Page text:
Sun Apr 12, 2020 8:39 am

seb146 wrote:
Reading all the responses about "wet" markets and I immediately thought of Pike Street Market in Seattle. The fish throwing place.

This may come as a surprise to you, but fish do not have lungs and thus cannot transmit any respiratory disease.
And I reckon that Pike Street is *slightly more* (sarcasm) regulated than the Wuhan wet markets.
Nice try though!
 
sierrakilo44
Posts: 404
Joined: Tue Dec 13, 2011 1:38 am

Re: How can we better handle the next virus outbreak?

Sun Apr 12, 2020 12:04 pm

seb146 wrote:
sierrakilo44 wrote:
seat64k wrote:

"Wet market" just means perishable goods are sold. So your local farmers market selling fresh veggies on a Saturday morning is a wet market. So there's no argument for closing wet markets.


Thank you for debunking the fearmongering about "Wet" markets. No one who is campaigning against them knows what they are, let alone have visited one. All "wet" means is perishable food sold as opposed to "dry" markets which would sell clothing, goods etc. I would estimate at least 50% of the planet gets their food from a "wet" market, as opposed to a supermarket with refrigerated frozen stock stored for days on end. I'm sure a lot of Western supermarket chains like Walmart would love to ban wet markets in China and be able to get rid of a competitor in such a huge market however.

It's all a bit of a moot point now because latest information is that the virus didn't originate from any "wet" market, with the first confirmed case having no link to the Wuhan market:

https://www.thelancet.com/journals/lancet/article/PIIS0140-6736(20)30183-5/fulltext


Reading all the responses about "wet" markets and I immediately thought of Pike Street Market in Seattle. The fish throwing place.


Fish can contain microbial illnesses if handled incorrectly.

But thanks for reposting that because seat46k's and my comments explaining what a "wet" market really is seem to have been deleted? I'm wondering why?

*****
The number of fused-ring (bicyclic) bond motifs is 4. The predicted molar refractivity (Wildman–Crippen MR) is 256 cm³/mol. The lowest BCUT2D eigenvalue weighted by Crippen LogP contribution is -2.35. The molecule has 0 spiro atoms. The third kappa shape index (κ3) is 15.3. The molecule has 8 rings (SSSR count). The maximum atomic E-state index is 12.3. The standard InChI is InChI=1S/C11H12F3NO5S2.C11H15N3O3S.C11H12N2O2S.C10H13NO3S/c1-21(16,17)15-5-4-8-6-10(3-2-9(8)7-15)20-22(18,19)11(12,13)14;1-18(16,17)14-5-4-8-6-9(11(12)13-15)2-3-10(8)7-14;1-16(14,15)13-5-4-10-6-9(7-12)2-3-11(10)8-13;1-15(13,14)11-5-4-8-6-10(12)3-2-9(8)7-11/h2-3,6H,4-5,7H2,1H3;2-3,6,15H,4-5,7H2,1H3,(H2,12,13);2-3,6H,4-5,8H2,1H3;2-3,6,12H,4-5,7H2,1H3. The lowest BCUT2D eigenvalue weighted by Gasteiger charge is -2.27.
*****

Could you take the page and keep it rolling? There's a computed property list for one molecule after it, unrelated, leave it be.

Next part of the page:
User avatar
seb146
Posts: 22522
Joined: Wed Dec 01, 1999 7:19 am

Re: How can we better handle the next virus outbreak?

Sun Apr 12, 2020 5:42 pm

sierrakilo44 wrote:
seb146 wrote:
sierrakilo44 wrote:

Thank you for debunking the fearmongering about "Wet" markets. No one who is campaigning against them knows what they are, let alone have visited one. All "wet" means is perishable food sold as opposed to "dry" markets which would sell clothing, goods etc. I would estimate at least 50% of the planet gets their food from a "wet" market, as opposed to a supermarket with refrigerated frozen stock stored for days on end. I'm sure a lot of Western supermarket chains like Walmart would love to ban wet markets in China and be able to get rid of a competitor in such a huge market however.

It's all a bit of a moot point now because latest information is that the virus didn't originate from any "wet" market, with the first confirmed case having no link to the Wuhan market:

https://www.thelancet.com/journals/lancet/article/PIIS0140-6736(20)30183-5/fulltext


Reading all the responses about "wet" markets and I immediately thought of Pike Street Market in Seattle. The fish throwing place.


Fish can contain microbial illnesses if handled incorrectly.

But thanks for reposting that because seat46k's and my comments explaining what a "wet" market really is seem to have been deleted? I'm wondering why?


They sell more than fish there. They also sell shellfish which can contain toxins that can sicken people. Domoic acid, caused by algae, causes severe seizures and even death in seals and sea lions. Humans can also have severe reactions. They also sell various fruits and uncured meats. True, they do not butcher the meat right there on the spot, but it is very easy for things like salmonella and e. coli to be spread in these markets. We already know people die from e. coli.
You bet I'm pumped!!! I just had a green tea!!!
 
seat64k
Posts: 611
Joined: Fri Mar 14, 2014 11:48 pm

Re: How can we better handle the next virus outbreak?

Mon Apr 13, 2020 1:32 pm

Sokes wrote:
The NYtimes article about the government order for cheap ventilators fits well in this cacophony of disinformation.
Why did the government agree to cancel the contract? If prototypes were ready and considered fit for the purpose, why are they not manufactured now?
Why does the government demand that a ventilator for pandemics has to fit babies? Were there other unnecessary demands? I guess there are reasons why standard ventilators cost more than triple. Here an example for an emergency devise:
https://timesofindia.indiatimes.com/aut ... 829339.cms
Maybe it will work, maybe not. But for pandemics a 100$ device with three months life expectancy that can be used in (I just make up a number) 20% cases is great.